Populations of birds inhabiting wetlands and grasslands are decreasing globally due to farmland expansion and subsequent agricultural intensification. In addition to conserving natural habitats, managing cultivated farmland and abandoned farmland are likely to be important future conservation measures; however, their relative suitability as avian habitat remains understudied. In this study, we evaluated five habitat types (wetland, pasture, cropland, abandoned farmland, and solar power plant) for openland birds in an agricultural landscape in central Hokkaido, northern Japan. Abandoned farmlands had bird species richness and total bird abundance values similar to those of wetlands. These values were generally higher in abandoned farmlands and wetlands than in croplands, pastures, and solar power plants. The per pair reproductive success of Stejneger's Stonechat Saxicola stejnegeri and the amount of its prey (arthropods) did not differ among the five habitat types. Three species (Black-browed Reed Warbler Acrocephalus bistrigiceps, Common Reed Bunting Emberiza schoeniclus, and Japanese Bush Warbler Cettia diphone) arrived earlier in wetlands than in other habitat types. These results suggest that, although protecting the remaining wetlands is of prime importance for the conservation of openland birds in agricultural landscapes, valuing and managing abandoned farmlands would be a promising alternative.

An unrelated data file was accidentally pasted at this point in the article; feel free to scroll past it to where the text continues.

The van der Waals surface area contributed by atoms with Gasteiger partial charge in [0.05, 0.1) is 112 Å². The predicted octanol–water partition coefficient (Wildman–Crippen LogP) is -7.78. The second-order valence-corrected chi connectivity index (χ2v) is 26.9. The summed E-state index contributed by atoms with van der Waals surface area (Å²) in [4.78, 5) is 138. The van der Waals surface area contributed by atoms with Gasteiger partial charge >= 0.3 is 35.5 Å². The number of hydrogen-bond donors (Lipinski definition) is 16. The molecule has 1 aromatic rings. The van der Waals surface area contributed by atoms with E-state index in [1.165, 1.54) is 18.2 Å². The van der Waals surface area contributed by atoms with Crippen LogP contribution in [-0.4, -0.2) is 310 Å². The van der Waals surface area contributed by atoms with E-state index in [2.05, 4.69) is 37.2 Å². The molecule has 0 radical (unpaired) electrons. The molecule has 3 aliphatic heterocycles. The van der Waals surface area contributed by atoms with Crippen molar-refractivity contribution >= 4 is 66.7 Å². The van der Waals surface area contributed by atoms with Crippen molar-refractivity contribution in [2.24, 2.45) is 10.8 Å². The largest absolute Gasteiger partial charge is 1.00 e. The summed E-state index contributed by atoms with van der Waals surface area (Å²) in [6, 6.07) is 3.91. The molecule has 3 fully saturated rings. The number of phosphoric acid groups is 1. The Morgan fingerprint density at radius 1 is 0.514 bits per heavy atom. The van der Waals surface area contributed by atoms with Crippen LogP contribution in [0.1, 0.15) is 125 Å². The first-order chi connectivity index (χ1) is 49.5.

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Vol. 18 • No. 1